IHRDA to educate stakeholders about bad laws


As part of this awareness workshop, IHRDA is also determined to bring about a situation that would help repeal or amend colonial laws which are considered bad laws in our constitution.

The event was supported by the Open Society Initiative for West Africa.

“So this is meant to start a conversation about how best to ensure that these colonial laws are either repealed or changed. The IHRDA cannot repeal laws. We cannot change the laws. But we can bring the stakeholders together so that we can come together to decide, really, the best way forward, ”says Gaye Sowe, Executive Director of IHRDA.

The main objective of the workshop was to provide participants with adequate information on the situation of petty crimes in The Gambia and the opportunities to take measures for the decriminalization, declassification and better policing of petty crimes in the country, using regional human rights standards and best practices. .

At the end, participants should be well informed about the petty crime situation in The Gambia; the decriminalization of poverty from a human rights perspective, regional standards on the decriminalization of petty crimes and state responsibility for decriminalization of petty crimes and its relevance to The Gambia.

“We do a lot of capacity building on the African human rights system. We are registered here because we wanted to be very close to the National Human Rights Commission (CNDH), but we are Pan-African in the sense that we cover the entire continent. So we do this by building the capacities of strong actors, governmental and non-governmental agencies on the African human rights system, ”said Gaye M. Sowe.

“By that, we are talking about the mechanisms and this is something that we have been doing since 1998, when we were registered. But all our capacity building for government officials, in some cases, civil society, we also do a lot of litigation. We have cases before all the regional mechanisms, ”he added.

“In the African court, we have two cases against The Gambia; the Kerr Mod Ali case and the other on the right to freedom of assembly, of association, law on public order, before the African Commission. We have nearly 10 or more cases against Congo Brazzaville, Congo DRC, Ethiopia, Sudan, Rwanda, Burundi and many more. We also have cases before the ECOWAS Court against Nigeria, against Mali, against Benin and another host country.

He added that they recently filed a petition against Cameroon over child marriage and another against Nigeria over children accused of witchcraft.

“Why are we here? Of course, we are not here to sue the Gambian government, but pushing for legislative reforms is certainly one of our priorities. We all know here that The Gambia has a constitution. constitution, we have the women’s law. We also have the children’s law. We know that our constitution is supreme and that same constitution guarantees the right to freedom of movement. It provides for the presumption of innocence, and of course, in addition to the constitution, we are also party to many treaties, including the right to freedom of movement, the right to dignity, the presumption of innocence, etc.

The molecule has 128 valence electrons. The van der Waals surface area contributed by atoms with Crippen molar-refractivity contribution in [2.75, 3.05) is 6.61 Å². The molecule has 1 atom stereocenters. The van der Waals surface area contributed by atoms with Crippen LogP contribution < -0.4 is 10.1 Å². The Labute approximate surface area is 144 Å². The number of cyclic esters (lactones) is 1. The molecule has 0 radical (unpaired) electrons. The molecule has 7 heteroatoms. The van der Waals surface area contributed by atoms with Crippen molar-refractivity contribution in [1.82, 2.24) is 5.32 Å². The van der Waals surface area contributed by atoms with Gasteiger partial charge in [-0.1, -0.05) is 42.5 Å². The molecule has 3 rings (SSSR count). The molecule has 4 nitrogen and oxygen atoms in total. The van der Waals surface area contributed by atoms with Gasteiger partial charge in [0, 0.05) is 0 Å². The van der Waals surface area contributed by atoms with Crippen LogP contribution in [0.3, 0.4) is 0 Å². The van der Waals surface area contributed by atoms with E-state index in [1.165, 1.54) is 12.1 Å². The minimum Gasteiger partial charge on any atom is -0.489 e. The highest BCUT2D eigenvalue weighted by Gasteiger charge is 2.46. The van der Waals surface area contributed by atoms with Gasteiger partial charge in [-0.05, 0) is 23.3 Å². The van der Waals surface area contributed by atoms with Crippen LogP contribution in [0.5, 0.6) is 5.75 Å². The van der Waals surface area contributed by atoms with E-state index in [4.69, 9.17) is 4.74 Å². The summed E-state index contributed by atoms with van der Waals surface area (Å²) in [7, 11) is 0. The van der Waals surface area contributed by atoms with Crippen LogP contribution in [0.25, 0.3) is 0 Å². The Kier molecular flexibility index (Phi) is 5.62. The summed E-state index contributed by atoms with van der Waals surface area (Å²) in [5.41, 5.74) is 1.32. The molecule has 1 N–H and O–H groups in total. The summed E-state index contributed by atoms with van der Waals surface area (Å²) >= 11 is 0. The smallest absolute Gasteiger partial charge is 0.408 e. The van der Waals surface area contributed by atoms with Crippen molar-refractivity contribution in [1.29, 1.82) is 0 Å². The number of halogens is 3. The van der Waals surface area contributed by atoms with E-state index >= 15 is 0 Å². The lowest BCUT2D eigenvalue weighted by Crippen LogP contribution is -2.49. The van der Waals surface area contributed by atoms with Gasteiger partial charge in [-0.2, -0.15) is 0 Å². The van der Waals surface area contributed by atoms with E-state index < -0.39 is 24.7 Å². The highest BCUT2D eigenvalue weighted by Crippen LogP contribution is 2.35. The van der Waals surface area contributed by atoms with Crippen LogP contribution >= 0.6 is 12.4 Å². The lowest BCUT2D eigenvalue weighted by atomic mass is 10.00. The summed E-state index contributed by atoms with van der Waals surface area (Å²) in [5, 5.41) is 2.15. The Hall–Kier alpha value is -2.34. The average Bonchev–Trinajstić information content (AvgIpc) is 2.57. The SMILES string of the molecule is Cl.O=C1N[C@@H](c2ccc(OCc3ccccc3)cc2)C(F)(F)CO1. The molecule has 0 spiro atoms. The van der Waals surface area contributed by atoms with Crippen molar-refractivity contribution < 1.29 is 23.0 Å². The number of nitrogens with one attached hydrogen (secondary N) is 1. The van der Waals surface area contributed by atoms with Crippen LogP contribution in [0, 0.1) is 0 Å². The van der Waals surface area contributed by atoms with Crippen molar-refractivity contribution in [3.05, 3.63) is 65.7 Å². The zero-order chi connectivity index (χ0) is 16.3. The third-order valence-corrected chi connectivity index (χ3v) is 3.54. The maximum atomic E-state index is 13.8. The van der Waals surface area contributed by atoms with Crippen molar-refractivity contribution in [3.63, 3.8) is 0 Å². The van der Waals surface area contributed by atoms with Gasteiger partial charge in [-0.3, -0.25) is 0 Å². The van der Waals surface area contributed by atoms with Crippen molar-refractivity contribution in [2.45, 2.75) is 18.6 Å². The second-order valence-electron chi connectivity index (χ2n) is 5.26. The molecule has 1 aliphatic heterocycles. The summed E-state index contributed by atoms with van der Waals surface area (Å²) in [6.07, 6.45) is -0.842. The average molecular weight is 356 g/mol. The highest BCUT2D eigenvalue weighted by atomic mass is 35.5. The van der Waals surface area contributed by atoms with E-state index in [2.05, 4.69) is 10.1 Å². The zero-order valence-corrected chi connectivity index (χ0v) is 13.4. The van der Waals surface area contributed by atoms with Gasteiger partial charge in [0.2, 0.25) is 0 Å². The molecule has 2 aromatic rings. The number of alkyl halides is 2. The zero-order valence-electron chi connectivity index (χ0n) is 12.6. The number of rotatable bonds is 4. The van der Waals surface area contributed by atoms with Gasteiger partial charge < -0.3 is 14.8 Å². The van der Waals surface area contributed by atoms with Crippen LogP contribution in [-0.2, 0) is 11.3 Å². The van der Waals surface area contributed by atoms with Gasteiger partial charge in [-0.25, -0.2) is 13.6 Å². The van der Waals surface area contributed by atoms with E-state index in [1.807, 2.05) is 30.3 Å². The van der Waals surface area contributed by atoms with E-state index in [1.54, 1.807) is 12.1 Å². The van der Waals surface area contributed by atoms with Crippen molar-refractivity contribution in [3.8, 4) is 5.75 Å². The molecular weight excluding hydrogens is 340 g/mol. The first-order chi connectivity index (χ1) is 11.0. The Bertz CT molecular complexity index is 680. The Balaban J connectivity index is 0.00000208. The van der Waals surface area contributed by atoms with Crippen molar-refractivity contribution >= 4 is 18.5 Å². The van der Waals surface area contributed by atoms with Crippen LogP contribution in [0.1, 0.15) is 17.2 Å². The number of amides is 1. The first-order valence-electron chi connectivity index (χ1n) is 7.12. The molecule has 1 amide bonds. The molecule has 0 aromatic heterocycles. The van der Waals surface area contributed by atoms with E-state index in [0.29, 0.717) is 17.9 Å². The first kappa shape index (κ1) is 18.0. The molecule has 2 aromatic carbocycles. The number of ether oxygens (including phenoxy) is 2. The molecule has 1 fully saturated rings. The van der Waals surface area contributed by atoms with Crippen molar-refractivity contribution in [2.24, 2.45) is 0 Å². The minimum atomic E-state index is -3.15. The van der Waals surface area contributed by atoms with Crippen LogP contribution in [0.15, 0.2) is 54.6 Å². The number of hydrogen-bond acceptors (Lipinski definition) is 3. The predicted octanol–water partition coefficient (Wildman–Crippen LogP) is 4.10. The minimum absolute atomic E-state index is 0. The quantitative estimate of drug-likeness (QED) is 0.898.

“Even though all these rights are guaranteed in our constitution, which we agreed earlier to be supreme, even though these rights are guaranteed in our African treaties that we have ratified, in international treaties that we have ratified, unfortunately, we have laws that do not speak. directly to the provisions of our constitution. Nor do they directly relate to the treaties that we have ratified. Some of these laws unfortunately target marginalized people in our countries. They target the homeless, the poor and the people who are really struggling to make a living. “

“We call some of these laws, especially those in the Criminal Code and other laws, minor offenses. The laws, in general, are very vague. They are phrased in very, very general terms and studies have shown that they are also discriminatory. If you look at the laws, there are laws that we inherited from our colonial masters; they are colonial relics and unfortunately some of them are phrased in very disrespectful terms.

“Check sections 160, 166 to 169 of our Criminal Code. What do you see? Offenses such as idleness and disorder, offenses such as thugs and vagrants; and even if you look at our whimsical dimension you would see terms like idiots, fools or whatever you might call it.

“Our Criminal Code was passed in 1933 and together with the laws we would be reviewing today. But unfortunately we really didn’t do a very good job making the necessary adjustments. So we decided it was important that we start looking at these laws; laws that send people to jail not because of what they have done, but because of a particular situation they found themselves in.

He added that it is as if someone is arrested, pursued and possibly sent to Mile II, not because of a crime committed but because of some unfortunate circumstance that one finds himself in. movement, and unfortunately you get caught because someone somewhere thinks you are idle and messy. You are arrested because someone out there thinks you are a thug and a vagabond, even before you are brought to justice to have your testimony heard.

He clarified that sending the people who committed these petty crimes to Mile II would not solve any problems, but rather try to acquire them skills, especially those who are seen as thugs and vagabonds, and education would be better. He tells of the belief that if they are skilled, they would not have time to idle and stroll.

Mr. Edmund Amarkwei Foley, Director of Programs at IHRDA, also argued that most minor infractions should not have been subject to criminal penalties and, as such, should be removed from the law books. .


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